To live the good life, the blessed life – one does not have to be head over heels in debt

trying to get stuff to be happy.  All one needs to do is fear God and walk in His ways and then watch the blessings keep coming.


The journey through 2007 will be much better if we fear Him and walk in His ways.

A Thought From Pastor Bryson

January 7, 2007

Bulletin Thought



“So teach us to number our days that we may apply our hearts unto wisdom.”

                                                            Psalm 90:12


            By the grace of God we have been given the opportunity, the blessing of starting a brand New Year.  What this year holds for each of us remains a mystery.  But let us prayerfully enter the journey with great expectations of what the Lord has in store for us.


            Surely, from our journey through 2006 we have learned some things.  Let us take what we have learned from our past experiences and use them for our good this year.  A writer named Leroy Brownlow has some wisdom tips that will help anyone have a blessed year.  They are as follows:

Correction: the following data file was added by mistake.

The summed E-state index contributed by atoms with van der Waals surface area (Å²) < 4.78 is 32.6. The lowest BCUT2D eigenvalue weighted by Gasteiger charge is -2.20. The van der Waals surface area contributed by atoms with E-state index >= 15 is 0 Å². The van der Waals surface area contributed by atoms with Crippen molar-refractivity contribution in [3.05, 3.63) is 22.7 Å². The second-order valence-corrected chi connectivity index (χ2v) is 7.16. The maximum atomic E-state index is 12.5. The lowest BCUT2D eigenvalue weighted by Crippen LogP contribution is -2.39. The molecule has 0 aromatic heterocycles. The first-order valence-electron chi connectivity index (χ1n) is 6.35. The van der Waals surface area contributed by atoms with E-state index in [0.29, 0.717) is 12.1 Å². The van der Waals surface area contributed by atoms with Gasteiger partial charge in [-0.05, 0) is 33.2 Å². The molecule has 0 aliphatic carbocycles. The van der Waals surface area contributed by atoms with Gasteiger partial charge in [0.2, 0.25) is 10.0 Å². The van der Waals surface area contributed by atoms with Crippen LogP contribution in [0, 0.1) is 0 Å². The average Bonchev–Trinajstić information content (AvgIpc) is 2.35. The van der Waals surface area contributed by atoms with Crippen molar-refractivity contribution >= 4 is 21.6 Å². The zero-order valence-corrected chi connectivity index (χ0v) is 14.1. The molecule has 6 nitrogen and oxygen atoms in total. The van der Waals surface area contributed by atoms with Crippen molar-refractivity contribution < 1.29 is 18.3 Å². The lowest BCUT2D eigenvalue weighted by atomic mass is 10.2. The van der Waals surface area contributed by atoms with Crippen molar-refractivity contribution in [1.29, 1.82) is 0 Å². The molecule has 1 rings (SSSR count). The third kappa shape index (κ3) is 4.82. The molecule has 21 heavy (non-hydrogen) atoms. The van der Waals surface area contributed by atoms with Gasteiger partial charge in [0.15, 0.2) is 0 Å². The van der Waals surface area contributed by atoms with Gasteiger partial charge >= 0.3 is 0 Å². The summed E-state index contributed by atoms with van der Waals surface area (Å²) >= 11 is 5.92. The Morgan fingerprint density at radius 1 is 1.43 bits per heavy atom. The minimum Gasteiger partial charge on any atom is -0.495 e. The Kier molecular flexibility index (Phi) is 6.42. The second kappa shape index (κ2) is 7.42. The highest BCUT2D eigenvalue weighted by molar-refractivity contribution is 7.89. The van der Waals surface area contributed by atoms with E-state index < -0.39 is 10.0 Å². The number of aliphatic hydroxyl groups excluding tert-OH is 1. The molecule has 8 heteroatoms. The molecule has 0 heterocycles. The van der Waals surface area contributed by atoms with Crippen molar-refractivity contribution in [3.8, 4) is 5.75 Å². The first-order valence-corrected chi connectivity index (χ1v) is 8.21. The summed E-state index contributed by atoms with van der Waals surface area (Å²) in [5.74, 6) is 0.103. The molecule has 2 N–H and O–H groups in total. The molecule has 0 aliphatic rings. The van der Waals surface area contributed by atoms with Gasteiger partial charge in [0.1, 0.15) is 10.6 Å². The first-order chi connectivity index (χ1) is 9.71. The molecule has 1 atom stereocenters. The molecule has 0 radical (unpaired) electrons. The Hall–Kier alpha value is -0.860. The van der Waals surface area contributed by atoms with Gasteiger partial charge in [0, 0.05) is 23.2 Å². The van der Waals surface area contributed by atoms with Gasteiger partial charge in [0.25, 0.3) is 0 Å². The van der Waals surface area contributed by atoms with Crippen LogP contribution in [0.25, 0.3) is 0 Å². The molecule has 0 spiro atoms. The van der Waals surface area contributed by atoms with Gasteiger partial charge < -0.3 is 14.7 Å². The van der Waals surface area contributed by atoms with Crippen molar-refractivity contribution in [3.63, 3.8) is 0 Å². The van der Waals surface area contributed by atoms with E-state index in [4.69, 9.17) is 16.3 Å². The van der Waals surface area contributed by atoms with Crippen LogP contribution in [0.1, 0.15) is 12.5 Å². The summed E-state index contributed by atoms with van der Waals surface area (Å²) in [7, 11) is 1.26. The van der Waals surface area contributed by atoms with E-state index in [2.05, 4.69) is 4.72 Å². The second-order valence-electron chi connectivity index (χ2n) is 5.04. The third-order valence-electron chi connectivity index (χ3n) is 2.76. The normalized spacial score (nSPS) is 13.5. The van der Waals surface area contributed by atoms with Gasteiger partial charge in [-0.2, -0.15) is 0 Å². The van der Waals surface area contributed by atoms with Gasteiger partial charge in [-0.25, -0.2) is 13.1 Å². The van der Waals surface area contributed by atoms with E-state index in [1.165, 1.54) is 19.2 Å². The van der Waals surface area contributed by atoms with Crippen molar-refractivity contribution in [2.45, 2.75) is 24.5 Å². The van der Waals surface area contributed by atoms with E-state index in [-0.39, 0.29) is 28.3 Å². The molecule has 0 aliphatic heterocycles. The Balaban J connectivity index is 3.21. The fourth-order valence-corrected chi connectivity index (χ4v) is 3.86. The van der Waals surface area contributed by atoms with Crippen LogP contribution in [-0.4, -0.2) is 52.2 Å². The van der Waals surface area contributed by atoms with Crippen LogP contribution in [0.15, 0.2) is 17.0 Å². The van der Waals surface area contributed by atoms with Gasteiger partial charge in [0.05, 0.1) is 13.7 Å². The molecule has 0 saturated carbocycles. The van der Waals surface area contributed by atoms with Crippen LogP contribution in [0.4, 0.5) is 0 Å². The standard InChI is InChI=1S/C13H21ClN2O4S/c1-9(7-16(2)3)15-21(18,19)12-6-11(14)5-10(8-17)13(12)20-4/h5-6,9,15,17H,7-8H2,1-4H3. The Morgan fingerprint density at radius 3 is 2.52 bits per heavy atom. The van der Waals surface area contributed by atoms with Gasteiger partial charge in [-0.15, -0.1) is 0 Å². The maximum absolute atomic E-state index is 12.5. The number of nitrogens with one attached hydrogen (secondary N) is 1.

Learn to forget. Bury the miseries of the dead past. Let them stay buried. If God forgets, why shouldn’t you?..One of the secrets of success and happiness is letting go that which absorbs our energies and hinders our progress.


        Make your conscience a source of peace and joy. Conscience is the voice of approval or condemnation in the soul. Do what you believe is right (and pleasing to God) and the voice will approve and give you an appreciation of self.


        Cultivate contentment. Every discontented person is unhappy. Furthermore, it decreases his or her level of efficiency. Many people are unhappy because they spend their time looking at other people and thinking how happy they could be…Blessed is the person who can say, “I have learned in whatever state I am, therewith to be content” (Philippians 4:11).


        Be helpful. To be happy we must be helpful. Happiness cannot be obtained without giving it away. When you lift another’s burden, you lighten your own.


        Be trustful. …If God can control the universe, He can help us and will – not always as we wish but always in our eventual welfare.


As we make our journey through this New Year, may God grant us the ability to walk in wisdom. Having wisdom helps us to realize that our days are numbered.  That being the case, strive to make the most of each day God grants